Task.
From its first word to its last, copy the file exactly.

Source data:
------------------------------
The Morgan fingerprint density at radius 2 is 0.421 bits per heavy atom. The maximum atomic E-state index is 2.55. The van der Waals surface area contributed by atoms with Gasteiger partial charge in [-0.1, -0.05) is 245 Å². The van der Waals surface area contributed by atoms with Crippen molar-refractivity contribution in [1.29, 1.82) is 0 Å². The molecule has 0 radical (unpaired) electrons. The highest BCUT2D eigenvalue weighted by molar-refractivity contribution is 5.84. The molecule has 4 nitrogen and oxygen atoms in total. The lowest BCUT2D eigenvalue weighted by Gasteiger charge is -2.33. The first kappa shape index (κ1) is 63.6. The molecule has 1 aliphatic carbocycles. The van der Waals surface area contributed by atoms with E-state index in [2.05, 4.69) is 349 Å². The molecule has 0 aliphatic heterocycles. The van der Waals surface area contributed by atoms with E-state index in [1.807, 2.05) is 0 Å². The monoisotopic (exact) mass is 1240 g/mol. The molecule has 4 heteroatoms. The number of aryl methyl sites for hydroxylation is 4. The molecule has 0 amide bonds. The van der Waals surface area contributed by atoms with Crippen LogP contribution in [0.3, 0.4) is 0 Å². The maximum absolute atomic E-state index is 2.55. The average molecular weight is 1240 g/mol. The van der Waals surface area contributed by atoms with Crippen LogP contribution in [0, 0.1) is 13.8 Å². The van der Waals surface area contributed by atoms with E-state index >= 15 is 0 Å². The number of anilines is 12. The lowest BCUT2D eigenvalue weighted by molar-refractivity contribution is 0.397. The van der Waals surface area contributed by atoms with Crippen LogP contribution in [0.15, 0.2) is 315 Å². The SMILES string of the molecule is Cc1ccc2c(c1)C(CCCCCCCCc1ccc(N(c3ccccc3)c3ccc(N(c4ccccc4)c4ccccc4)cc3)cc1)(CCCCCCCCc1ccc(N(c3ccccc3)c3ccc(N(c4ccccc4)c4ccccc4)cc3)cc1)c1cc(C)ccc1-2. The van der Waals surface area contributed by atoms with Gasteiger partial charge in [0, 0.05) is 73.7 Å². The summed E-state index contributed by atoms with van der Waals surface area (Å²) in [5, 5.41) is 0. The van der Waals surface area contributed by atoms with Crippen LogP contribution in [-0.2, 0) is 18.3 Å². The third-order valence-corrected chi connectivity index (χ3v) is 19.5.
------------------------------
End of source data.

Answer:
The Morgan fingerprint density at radius 2 is 0.421 bits per heavy atom. The maximum atomic E-state index is 2.55. The van der Waals surface area contributed by atoms with Gasteiger partial charge in [-0.1, -0.05) is 245 Å². The van der Waals surface area contributed by atoms with Crippen molar-refractivity contribution in [1.29, 1.82) is 0 Å². The molecule has 0 radical (unpaired) electrons. The highest BCUT2D eigenvalue weighted by molar-refractivity contribution is 5.84. The molecule has 4 nitrogen and oxygen atoms in total. The lowest BCUT2D eigenvalue weighted by Gasteiger charge is -2.33. The first kappa shape index (κ1) is 63.6. The molecule has 1 aliphatic carbocycles. The van der Waals surface area contributed by atoms with E-state index in [2.05, 4.69) is 349 Å². The molecule has 0 aliphatic heterocycles. The van der Waals surface area contributed by atoms with E-state index in [1.807, 2.05) is 0 Å². The monoisotopic (exact) mass is 1240 g/mol. The molecule has 4 heteroatoms. The number of aryl methyl sites for hydroxylation is 4. The molecule has 0 amide bonds. The van der Waals surface area contributed by atoms with Crippen LogP contribution in [0.3, 0.4) is 0 Å². The maximum absolute atomic E-state index is 2.55. The average molecular weight is 1240 g/mol. The van der Waals surface area contributed by atoms with Crippen LogP contribution in [0, 0.1) is 13.8 Å². The van der Waals surface area contributed by atoms with E-state index >= 15 is 0 Å². The number of anilines is 12. The lowest BCUT2D eigenvalue weighted by molar-refractivity contribution is 0.397. The van der Waals surface area contributed by atoms with Crippen LogP contribution in [0.15, 0.2) is 315 Å². The SMILES string of the molecule is Cc1ccc2c(c1)C(CCCCCCCCc1ccc(N(c3ccccc3)c3ccc(N(c4ccccc4)c4ccccc4)cc3)cc1)(CCCCCCCCc1ccc(N(c3ccccc3)c3ccc(N(c4ccccc4)c4ccccc4)cc3)cc1)c1cc(C)ccc1-2. The van der Waals surface area contributed by atoms with Gasteiger partial charge in [0, 0.05) is 73.7 Å². The summed E-state index contributed by atoms with van der Waals surface area (Å²) in [5, 5.41) is 0. The van der Waals surface area contributed by atoms with Crippen LogP contribution in [-0.2, 0) is 18.3 Å². The third-order valence-corrected chi connectivity index (χ3v) is 19.5.